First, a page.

E491 ALEXANDER POPE QUESTIONS

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Assigned: "An Essay on Criticism" (438-58).

"An Essay on Criticism," Part 1 (1711)

1. From lines 1-45, what problems does Pope identify with his era's literary critics -- what inherent problem besets the exercise of criticism, and what additional factor makes the difficulty worse than it really needs to be?

2. From lines 46-75, what does Pope suggest good critics must understand about their capacities? Moreover, to what standard should critics adjust their individual judgments, and why should they do so?

3. Define the terms "wit" and "judgment" in Pope's eighteenth-century context. From lines 76-87, how does Pope describe the proper relationship between wit and judgment? What classical metaphor does he employ to reinforce his argument?

4. From lines 88-91, Pope identifies "Nature" as the source of poetry's "rules" -- what does he apparently mean by this term "Nature," and how did Nature serve as the source of poetic convention?

5. From lines 92-117, how does Pope characterize the golden age of criticism that he says held for a time in ancient Greece -- what was the relationship between poet and critic in those times? What subsequently went wrong, and what were the consequences?

6. From lines 118-40, what task does Pope set for modern critics with respect to classical authors, and most particularly Homer? How is the work of Homer's successor Virgil a testament to proper execution of this task? Why should modern poet and critics hold ancient texts and conventions in such high regard -- what is to be learned from them?

7. From lines 141-80, how does Pope ward off an overly prescriptive or rigid understanding of what he has just written about adhering to "the rules"? Why were the ancients sometimes right to bend or even break the rules that governed their own works? What rights do modern poets and critics have in that regard?

8. From lines 181-200, in what spirit, according to Pope, should a modern critic or artist approach the ancients? Why so? In what sense is this verse passage, taken in context, more than a mere assertion of the ancients' superiority -- how does Pope assert the power of excellent literature in any age?

"An Essay on Criticism," Part 2 (1711)

9. From lines 233-84, how does Pope follow up on the counsel against pride of individual or capricious judgment he has given in lines 201-32 -- how should a critic treat what seem to be a work's petty faults or its failures to adhere to rigorous theoretical demands? In what sense is excellence not to be confused with "perfection"?

10. From lines 285-383, Pope lays out some of the ways in which critics may be overly "fond of some subservient art" (263) -- what failings of perspective and taste does he mention in these lines?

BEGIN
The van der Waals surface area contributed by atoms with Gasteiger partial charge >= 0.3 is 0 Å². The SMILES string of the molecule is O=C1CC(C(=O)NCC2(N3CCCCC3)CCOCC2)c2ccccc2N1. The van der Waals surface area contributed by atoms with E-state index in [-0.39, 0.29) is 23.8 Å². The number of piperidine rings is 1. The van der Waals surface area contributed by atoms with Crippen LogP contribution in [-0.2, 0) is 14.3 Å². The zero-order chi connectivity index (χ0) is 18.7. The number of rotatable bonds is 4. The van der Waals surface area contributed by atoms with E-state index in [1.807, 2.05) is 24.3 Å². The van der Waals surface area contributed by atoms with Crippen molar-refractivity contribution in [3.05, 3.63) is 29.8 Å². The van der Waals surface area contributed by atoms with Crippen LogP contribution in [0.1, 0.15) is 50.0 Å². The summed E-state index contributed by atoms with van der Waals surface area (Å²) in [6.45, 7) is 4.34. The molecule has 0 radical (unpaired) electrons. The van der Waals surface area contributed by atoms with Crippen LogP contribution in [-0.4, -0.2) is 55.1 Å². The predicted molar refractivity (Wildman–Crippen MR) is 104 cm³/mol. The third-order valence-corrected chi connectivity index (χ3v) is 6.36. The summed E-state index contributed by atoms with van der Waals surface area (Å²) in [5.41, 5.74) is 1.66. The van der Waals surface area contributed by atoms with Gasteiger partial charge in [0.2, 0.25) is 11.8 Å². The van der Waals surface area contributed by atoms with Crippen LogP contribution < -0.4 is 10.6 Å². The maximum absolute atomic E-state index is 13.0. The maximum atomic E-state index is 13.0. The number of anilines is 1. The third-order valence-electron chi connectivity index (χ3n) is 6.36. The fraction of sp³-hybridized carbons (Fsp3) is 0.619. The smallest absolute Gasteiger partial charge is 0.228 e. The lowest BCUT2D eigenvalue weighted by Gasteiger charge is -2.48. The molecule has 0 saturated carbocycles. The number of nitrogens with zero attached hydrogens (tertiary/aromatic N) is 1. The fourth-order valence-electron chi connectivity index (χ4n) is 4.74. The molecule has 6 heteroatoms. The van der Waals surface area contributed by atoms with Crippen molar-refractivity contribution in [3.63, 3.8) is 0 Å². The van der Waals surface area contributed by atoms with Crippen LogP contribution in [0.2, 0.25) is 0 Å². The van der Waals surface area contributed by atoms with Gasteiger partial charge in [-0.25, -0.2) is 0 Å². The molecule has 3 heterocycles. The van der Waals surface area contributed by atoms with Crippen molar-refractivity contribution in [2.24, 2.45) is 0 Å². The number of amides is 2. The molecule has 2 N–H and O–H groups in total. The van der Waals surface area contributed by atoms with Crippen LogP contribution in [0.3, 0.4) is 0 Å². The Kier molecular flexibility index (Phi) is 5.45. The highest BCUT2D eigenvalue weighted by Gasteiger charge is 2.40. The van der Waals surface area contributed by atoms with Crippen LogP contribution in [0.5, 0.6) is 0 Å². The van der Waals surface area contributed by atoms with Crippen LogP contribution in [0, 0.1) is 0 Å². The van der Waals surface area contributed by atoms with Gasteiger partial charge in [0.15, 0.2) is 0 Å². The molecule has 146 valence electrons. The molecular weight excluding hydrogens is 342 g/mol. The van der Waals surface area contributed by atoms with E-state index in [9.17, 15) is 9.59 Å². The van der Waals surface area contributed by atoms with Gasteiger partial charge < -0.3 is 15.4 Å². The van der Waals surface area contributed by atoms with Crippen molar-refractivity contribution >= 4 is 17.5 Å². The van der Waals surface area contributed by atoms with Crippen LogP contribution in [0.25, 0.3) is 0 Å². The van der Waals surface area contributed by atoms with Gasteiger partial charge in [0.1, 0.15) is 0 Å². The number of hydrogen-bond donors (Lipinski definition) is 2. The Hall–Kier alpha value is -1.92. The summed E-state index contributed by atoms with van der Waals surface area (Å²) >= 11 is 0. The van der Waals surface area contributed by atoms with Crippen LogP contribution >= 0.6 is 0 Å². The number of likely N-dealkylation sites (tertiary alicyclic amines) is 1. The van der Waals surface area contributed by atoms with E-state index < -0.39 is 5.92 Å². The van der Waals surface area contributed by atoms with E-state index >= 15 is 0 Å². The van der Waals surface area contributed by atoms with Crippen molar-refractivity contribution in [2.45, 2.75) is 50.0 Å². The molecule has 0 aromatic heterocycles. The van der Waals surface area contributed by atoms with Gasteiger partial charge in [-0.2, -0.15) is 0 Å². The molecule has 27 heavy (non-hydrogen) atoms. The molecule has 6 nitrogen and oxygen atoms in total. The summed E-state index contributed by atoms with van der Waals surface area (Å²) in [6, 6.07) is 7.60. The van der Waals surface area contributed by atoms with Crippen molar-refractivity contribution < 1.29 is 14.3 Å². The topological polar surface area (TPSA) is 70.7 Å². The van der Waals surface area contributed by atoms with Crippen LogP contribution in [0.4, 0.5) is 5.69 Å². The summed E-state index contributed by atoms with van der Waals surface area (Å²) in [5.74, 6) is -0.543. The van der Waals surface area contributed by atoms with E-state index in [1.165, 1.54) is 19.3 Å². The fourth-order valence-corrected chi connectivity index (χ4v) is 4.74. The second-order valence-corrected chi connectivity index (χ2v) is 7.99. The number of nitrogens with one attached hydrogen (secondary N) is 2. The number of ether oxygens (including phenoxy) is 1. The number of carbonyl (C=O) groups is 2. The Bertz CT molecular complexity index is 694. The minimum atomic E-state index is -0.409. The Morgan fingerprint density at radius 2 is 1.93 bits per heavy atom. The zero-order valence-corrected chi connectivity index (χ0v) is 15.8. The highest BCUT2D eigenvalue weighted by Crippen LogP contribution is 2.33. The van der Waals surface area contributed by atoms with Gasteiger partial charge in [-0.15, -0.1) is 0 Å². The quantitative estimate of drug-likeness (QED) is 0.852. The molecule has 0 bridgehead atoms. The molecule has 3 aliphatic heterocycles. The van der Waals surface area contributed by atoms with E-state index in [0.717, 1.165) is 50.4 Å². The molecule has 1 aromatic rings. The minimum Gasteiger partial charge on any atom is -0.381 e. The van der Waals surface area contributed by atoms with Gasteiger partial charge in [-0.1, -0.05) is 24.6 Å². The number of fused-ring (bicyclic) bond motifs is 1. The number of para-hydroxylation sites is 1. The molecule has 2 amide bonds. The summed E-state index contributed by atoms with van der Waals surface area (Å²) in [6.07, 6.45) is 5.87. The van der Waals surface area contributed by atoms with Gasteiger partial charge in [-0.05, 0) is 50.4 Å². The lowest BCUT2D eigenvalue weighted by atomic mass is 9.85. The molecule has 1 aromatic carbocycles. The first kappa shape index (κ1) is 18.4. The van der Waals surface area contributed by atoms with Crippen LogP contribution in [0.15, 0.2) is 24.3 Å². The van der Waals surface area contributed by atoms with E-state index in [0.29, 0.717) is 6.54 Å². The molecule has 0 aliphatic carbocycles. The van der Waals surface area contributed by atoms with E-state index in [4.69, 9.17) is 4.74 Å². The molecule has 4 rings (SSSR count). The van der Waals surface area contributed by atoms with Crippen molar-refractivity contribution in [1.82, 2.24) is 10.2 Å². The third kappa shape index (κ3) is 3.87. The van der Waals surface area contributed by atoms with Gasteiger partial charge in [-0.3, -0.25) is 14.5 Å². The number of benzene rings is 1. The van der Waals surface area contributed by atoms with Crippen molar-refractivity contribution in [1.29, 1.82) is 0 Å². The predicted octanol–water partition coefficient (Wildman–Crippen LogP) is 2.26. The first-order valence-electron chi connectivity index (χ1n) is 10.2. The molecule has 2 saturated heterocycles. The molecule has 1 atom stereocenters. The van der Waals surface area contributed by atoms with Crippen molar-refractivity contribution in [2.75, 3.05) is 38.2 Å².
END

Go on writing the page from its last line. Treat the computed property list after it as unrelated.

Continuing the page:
11. From lines 285-319, a subset of the lines just mentioned, Pope offers excellent definitions of "true wit" and "true expression." What is the relationship between "true wit" and "nature"? And how does "true expression" perform a valuable service to the objects it describes -- in what sense, that is, do apt words honor the world they represent?

12. From lines 394-474, Pope weighs in on his era's quarrel over the respective merits of the ancients and the moderns, and censures critical pretensions. Where does Pope apparently come down with respect to the quarrel over the ancients and moderns? What critical fashions and affectations does he condemn? How does excellent art nonetheless triumph over such pettiness?

13. From lines 474-525, how does Pope characterize literary longevity in his own era? How does he turn this elegiac point into an argument in favor of a critic's duty to recognize excellence in his or her own time?

14. From lines 530-559, what tendencies in his era's poetry does Pope say should obtain no pardon from critics? Why -- what relationship between literary corruption and social / political corruption does he assert in these lines?

"An Essay on Criticism," Part 3 (1711)

15. The first two parts of the "Essay" deal with the relationship between critics and literary texts. But from lines 560-642, what attitude does Pope suggest critics ought to take towards their own readers? What should readers expect from the critics they consult, in addition to sound judgments about the merits of a given work of art?

16. From lines 643-80, what examples of excellent criticism does Pope provide from his knowledge of the ancients?

17. From lines 681-744, what narrative does Pope offer for the development of criticism from the fall of Rome to his own day? What are Pope's wishes for the near future with respect to English criticism and literature?

Edition: Leitch, Vincent B., ed. The Norton Anthology of Theory and Criticism. 1st ed. New York: Norton, 2001. ISBN 0-393-97429-4.